Austin is still a relatively small city, but the ease with which one can find a last-minute replacement for that “contrabassoonist who also owns his own unicycle” part is impressive, and it’s this high concentration of strong, adventurous players coupled with a titanic work ethic that has allowed ANMC to flourish in the last ten years.
Before the Aeolus Quartet returned to the frozen Northeast, they entered the studios at UT Austin to record Many-Sided Music, an album of new works by American composers, its title taken from Leonard Bernstein’s description of the “many-sidedness” of American music. I’ve had the good fortune of hearing several of these pieces live, fresh, and new, but it’s great to hear them with the benefit of time and reflection.
What strikes me about my SXSW experiences in the twelve years I’ve been here (and what I typically hear from friends and acquaintances) is that some of the best parts were not vaguely planned. What they stumbled upon as they made their way around downtown Austin and the surrounding area is what made their festival experience fun and unique.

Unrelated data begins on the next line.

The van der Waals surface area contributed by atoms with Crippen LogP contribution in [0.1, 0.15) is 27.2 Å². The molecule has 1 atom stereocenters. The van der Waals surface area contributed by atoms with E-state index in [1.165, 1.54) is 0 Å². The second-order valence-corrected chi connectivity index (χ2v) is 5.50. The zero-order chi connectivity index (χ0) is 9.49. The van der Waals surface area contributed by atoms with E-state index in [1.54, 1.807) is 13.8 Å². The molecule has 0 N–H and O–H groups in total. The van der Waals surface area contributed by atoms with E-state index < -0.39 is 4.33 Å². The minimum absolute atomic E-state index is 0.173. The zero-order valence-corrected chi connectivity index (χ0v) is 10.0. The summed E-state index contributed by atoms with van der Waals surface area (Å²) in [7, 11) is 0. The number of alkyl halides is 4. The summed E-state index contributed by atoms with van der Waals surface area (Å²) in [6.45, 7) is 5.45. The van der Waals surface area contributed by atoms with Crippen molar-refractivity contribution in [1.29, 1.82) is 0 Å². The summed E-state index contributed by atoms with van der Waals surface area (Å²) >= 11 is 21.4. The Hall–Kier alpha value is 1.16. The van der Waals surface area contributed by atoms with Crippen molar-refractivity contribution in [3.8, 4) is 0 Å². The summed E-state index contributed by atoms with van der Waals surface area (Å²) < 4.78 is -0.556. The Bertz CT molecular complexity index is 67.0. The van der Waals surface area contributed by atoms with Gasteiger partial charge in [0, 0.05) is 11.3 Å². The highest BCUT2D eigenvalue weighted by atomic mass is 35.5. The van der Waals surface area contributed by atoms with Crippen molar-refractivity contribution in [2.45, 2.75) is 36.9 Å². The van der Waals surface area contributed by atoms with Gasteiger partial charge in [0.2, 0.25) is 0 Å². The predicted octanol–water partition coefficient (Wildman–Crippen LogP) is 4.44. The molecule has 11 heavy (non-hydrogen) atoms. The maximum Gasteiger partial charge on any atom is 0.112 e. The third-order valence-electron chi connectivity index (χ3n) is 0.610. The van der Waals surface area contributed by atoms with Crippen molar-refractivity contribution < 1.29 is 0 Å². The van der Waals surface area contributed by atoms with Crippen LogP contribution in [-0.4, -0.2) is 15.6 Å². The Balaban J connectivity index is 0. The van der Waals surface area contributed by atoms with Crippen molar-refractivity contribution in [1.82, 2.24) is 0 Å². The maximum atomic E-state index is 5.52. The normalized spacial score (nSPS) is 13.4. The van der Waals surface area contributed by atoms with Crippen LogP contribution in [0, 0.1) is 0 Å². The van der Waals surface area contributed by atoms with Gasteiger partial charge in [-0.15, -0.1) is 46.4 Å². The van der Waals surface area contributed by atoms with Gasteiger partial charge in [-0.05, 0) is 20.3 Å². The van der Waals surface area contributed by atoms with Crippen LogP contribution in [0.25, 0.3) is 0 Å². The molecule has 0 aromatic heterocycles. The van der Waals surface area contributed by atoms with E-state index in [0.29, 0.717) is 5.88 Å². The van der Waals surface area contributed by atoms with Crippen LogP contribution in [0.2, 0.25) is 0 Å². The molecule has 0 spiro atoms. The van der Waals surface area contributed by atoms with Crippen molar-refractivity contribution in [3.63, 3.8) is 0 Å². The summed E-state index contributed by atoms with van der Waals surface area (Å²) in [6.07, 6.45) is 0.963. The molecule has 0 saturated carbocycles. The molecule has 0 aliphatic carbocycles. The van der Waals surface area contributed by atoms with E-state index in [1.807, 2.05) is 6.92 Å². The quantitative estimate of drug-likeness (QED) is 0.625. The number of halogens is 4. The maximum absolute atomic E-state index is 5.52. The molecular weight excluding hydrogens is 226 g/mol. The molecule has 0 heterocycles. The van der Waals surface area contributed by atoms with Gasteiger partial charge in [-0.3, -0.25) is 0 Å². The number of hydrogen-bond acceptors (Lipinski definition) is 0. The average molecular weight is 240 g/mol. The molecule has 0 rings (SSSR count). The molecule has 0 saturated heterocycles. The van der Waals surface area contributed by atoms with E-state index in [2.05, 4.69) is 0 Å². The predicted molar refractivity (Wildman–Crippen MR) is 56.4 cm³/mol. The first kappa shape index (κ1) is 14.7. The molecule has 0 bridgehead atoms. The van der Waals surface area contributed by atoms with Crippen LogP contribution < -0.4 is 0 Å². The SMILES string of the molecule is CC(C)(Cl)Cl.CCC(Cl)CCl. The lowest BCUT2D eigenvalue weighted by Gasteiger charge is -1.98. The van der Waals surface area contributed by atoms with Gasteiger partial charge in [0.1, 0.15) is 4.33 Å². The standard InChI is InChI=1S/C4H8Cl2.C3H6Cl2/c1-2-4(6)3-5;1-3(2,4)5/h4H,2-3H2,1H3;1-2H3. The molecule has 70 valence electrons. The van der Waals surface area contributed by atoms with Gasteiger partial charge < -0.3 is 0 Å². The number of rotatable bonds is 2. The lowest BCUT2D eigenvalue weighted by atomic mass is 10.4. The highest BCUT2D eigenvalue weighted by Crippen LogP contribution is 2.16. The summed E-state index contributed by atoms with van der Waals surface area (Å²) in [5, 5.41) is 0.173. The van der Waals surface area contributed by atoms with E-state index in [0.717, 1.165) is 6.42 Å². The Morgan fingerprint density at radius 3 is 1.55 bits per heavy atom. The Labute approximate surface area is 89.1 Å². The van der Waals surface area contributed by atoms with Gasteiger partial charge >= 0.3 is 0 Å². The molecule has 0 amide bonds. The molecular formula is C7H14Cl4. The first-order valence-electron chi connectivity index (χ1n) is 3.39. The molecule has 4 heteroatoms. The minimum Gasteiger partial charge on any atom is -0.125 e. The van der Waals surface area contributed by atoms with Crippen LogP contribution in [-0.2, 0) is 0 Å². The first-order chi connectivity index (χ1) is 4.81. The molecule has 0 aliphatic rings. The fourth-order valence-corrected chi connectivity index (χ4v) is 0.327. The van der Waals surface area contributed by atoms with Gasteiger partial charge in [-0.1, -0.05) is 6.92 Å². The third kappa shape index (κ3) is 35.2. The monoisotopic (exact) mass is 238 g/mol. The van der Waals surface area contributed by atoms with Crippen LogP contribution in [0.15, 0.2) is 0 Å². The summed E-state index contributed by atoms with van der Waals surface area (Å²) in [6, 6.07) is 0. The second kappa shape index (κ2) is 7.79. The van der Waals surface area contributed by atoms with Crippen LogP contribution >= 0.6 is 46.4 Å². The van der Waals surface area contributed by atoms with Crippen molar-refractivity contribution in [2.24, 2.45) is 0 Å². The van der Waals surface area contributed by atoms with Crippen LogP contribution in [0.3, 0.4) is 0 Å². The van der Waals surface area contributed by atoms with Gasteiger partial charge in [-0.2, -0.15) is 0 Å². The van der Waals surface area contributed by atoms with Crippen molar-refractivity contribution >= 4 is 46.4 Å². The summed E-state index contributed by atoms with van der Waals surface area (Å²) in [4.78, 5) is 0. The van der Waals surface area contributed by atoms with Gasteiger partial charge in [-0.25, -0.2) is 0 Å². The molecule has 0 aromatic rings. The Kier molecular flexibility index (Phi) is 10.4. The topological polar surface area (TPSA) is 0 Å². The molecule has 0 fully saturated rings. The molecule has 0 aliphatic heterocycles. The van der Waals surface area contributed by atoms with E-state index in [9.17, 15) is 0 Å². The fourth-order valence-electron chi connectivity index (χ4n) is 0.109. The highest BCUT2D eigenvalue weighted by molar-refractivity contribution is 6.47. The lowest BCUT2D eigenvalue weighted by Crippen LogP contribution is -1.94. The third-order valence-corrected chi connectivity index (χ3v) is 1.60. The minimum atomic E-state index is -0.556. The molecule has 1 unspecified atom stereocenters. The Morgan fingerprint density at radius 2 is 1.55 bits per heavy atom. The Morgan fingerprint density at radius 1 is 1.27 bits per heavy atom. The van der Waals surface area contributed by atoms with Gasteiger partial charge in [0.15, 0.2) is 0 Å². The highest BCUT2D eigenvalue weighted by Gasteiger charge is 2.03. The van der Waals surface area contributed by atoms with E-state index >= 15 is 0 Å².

The No Idea Festival recently celebrated its ninth year with seven days of concerts in Austin, Houston, and San Antonio. An international roster of artists participated in workshops and performances in spaces large and small and, as a run up to the festival, the No Idea Sunday Series featured four performances from local and regional improvisers.
This past Saturday, the Austin Museum of Digital Art presented the most recent concert in their performance series focused on experimental music and digital performance art. Though AMODA has no physical address (and really, isn’t that what you’d expect from a purely digital outfit?), their presence has been felt throughout the Austin area, and I was anxious to see what they had in store.